Molecular recognition, site-directed mutagenesis, and molecular modeling are combined to describe hydrogen bonds important for formation and catalysis of the Aspergillus niger glucomylase-isomaltose complex. This analysis of the energetics of the transition-state complex identified OH-4', -6', and -4 as critical for isomaltose hydrolysis. Side-chains hydrogen bonded to isomaltose OH-4 (reducing end unit, i.e. at glucoamylase binding subsite 2) induced substrate conformation adjustment to optimize binding energy contributed by charged hydrogen bonds to OH-4' and -6' at the non-reducing unit (i.e. at subsite 1). These interactions were evident in the modeled complex of glucoamylase and isomaltose in the preferred trans-gauche conformation. Kinetic analysis demonstrated reductions in kcat of 10(3) to 10(5)-fold for the corresponding deoxy- and O-methyl analogs of isomaltose. Analysis of two mutants at the level of subsite 2, Glu 180-->Gln and Asp 309-->Glu, showed the binding energy for the enzyme-transition state complex, delta delta G, contributed by OH-3 and -4 to be 6-7 kJ mol-1 weaker than with wild-type enzyme. Unexpectedly, however, substitution of isomaltose OH-4' and -6' (at subsite 1) resulted in 10 to 12 kJ mol-1 lower delta delta G++ for both the mutants. Mutation at subsite 2, therefore, strongly perturbed distant transition-state stabilizing interactions. This was confirmed with 4'- and 6'-deoxy analogs of the conformationally biased methyl 6-R-C-methyl-alpha-isomaltoside, readily adopting trans-gauche conformation, that exhibit full delta delta G++ 18 to 20 kJ mol-1 for both mutants and wild-typ-. Glucoamylase, during catalysis, thus seems to induce a change from the predominant solution gauche-gauche conformer to trans-gauche isomaltose. This leads to enhanced binding at subsite 1 in the enzyme transition-state complex.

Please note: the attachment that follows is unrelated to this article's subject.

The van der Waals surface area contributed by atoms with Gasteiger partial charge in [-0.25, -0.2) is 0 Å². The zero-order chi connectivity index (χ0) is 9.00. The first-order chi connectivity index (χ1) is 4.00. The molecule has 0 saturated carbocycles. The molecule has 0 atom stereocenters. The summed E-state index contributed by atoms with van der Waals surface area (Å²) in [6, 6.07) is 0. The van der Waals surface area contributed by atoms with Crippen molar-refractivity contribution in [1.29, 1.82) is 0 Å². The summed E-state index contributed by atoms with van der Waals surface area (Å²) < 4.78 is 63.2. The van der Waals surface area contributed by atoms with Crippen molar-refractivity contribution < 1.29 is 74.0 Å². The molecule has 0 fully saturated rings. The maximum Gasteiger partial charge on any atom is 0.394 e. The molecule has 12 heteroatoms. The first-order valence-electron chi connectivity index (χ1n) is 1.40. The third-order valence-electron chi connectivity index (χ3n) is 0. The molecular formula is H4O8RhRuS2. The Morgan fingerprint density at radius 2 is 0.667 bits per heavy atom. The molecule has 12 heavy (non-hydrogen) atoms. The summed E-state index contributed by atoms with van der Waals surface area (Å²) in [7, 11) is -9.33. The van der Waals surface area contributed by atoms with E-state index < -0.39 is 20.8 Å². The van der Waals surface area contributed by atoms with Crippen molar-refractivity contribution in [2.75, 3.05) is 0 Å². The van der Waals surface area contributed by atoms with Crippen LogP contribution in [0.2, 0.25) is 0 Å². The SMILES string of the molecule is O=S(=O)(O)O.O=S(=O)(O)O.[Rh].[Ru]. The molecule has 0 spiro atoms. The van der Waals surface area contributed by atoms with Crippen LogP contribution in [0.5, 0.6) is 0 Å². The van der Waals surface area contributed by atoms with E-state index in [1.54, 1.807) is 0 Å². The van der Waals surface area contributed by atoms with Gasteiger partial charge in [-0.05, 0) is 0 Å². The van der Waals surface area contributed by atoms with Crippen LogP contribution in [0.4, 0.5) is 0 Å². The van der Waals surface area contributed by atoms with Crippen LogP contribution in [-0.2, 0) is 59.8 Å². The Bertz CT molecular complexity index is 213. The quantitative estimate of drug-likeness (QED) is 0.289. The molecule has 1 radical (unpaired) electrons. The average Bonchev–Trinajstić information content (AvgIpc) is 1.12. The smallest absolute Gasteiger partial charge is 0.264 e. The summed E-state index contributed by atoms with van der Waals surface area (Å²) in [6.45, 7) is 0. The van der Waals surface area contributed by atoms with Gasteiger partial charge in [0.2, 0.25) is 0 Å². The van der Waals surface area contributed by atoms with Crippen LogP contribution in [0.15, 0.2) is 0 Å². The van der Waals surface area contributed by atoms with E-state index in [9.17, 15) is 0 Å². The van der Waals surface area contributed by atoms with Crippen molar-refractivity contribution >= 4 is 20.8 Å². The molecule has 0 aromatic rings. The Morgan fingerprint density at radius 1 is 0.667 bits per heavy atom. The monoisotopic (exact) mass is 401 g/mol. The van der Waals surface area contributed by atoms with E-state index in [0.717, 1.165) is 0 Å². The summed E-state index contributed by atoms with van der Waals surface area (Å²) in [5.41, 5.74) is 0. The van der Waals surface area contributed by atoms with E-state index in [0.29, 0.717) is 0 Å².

|Journal||Journal of Molecular Biology|
|Publication status||Published - 1996|